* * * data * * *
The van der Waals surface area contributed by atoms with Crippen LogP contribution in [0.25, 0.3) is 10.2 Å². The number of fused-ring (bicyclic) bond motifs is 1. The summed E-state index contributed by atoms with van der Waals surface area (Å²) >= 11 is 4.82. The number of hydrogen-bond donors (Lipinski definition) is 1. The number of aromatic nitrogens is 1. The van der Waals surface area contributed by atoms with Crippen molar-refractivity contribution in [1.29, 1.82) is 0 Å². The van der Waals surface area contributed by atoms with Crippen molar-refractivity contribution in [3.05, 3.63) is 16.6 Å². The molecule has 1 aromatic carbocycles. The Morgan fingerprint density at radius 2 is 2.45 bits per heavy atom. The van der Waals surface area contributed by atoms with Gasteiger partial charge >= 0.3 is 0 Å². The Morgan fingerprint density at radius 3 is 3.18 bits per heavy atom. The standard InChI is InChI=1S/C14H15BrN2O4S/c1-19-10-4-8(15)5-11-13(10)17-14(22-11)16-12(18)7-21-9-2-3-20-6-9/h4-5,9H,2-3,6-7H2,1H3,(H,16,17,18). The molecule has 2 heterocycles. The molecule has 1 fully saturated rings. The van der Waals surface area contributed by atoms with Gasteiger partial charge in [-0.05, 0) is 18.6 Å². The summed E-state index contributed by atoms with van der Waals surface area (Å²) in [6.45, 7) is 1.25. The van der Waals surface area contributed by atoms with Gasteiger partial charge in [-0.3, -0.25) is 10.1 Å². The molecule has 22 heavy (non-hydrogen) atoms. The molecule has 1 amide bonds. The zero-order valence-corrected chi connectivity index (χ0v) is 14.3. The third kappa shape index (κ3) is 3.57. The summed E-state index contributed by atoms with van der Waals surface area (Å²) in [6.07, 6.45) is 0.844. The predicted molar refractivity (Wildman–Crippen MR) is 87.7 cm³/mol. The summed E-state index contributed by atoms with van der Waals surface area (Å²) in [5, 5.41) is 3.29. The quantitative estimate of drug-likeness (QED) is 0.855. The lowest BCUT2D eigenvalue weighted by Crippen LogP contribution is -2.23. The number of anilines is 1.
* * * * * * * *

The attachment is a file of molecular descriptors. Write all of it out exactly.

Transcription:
The van der Waals surface area contributed by atoms with Crippen LogP contribution in [0.25, 0.3) is 10.2 Å². The number of fused-ring (bicyclic) bond motifs is 1. The summed E-state index contributed by atoms with van der Waals surface area (Å²) >= 11 is 4.82. The number of hydrogen-bond donors (Lipinski definition) is 1. The number of aromatic nitrogens is 1. The van der Waals surface area contributed by atoms with Crippen molar-refractivity contribution in [1.29, 1.82) is 0 Å². The van der Waals surface area contributed by atoms with Crippen molar-refractivity contribution in [3.05, 3.63) is 16.6 Å². The molecule has 1 aromatic carbocycles. The Morgan fingerprint density at radius 2 is 2.45 bits per heavy atom. The van der Waals surface area contributed by atoms with Gasteiger partial charge >= 0.3 is 0 Å². The Morgan fingerprint density at radius 3 is 3.18 bits per heavy atom. The standard InChI is InChI=1S/C14H15BrN2O4S/c1-19-10-4-8(15)5-11-13(10)17-14(22-11)16-12(18)7-21-9-2-3-20-6-9/h4-5,9H,2-3,6-7H2,1H3,(H,16,17,18). The molecule has 2 heterocycles. The molecule has 1 fully saturated rings. The van der Waals surface area contributed by atoms with Gasteiger partial charge in [-0.05, 0) is 18.6 Å². The summed E-state index contributed by atoms with van der Waals surface area (Å²) in [6.45, 7) is 1.25. The van der Waals surface area contributed by atoms with Gasteiger partial charge in [-0.3, -0.25) is 10.1 Å². The molecule has 22 heavy (non-hydrogen) atoms. The molecule has 1 amide bonds. The zero-order valence-corrected chi connectivity index (χ0v) is 14.3. The third kappa shape index (κ3) is 3.57. The summed E-state index contributed by atoms with van der Waals surface area (Å²) in [6.07, 6.45) is 0.844. The predicted molar refractivity (Wildman–Crippen MR) is 87.7 cm³/mol. The summed E-state index contributed by atoms with van der Waals surface area (Å²) in [5, 5.41) is 3.29. The quantitative estimate of drug-likeness (QED) is 0.855. The lowest BCUT2D eigenvalue weighted by Crippen LogP contribution is -2.23. The number of anilines is 1.